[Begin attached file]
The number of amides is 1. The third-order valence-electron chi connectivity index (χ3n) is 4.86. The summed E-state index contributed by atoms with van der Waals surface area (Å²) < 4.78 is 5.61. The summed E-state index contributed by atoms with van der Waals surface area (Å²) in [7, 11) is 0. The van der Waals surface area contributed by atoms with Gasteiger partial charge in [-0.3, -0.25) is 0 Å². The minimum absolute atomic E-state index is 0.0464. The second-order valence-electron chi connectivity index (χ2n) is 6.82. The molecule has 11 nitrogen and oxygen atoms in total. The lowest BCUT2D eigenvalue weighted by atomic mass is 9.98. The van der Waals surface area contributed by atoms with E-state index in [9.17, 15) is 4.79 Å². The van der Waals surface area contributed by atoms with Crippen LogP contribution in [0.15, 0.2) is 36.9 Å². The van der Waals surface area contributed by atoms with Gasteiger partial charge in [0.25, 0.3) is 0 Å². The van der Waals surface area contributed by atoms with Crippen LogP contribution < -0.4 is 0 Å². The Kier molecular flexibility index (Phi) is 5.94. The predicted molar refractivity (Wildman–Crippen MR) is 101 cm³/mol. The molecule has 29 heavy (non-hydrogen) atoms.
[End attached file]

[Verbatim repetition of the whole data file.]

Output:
The number of amides is 1. The third-order valence-electron chi connectivity index (χ3n) is 4.86. The summed E-state index contributed by atoms with van der Waals surface area (Å²) < 4.78 is 5.61. The summed E-state index contributed by atoms with van der Waals surface area (Å²) in [7, 11) is 0. The van der Waals surface area contributed by atoms with Gasteiger partial charge in [-0.3, -0.25) is 0 Å². The minimum absolute atomic E-state index is 0.0464. The second-order valence-electron chi connectivity index (χ2n) is 6.82. The molecule has 11 nitrogen and oxygen atoms in total. The lowest BCUT2D eigenvalue weighted by atomic mass is 9.98. The van der Waals surface area contributed by atoms with E-state index in [9.17, 15) is 4.79 Å². The van der Waals surface area contributed by atoms with Crippen LogP contribution in [0.15, 0.2) is 36.9 Å². The van der Waals surface area contributed by atoms with Gasteiger partial charge in [0.25, 0.3) is 0 Å². The van der Waals surface area contributed by atoms with Crippen LogP contribution < -0.4 is 0 Å². The Kier molecular flexibility index (Phi) is 5.94. The predicted molar refractivity (Wildman–Crippen MR) is 101 cm³/mol. The molecule has 29 heavy (non-hydrogen) atoms.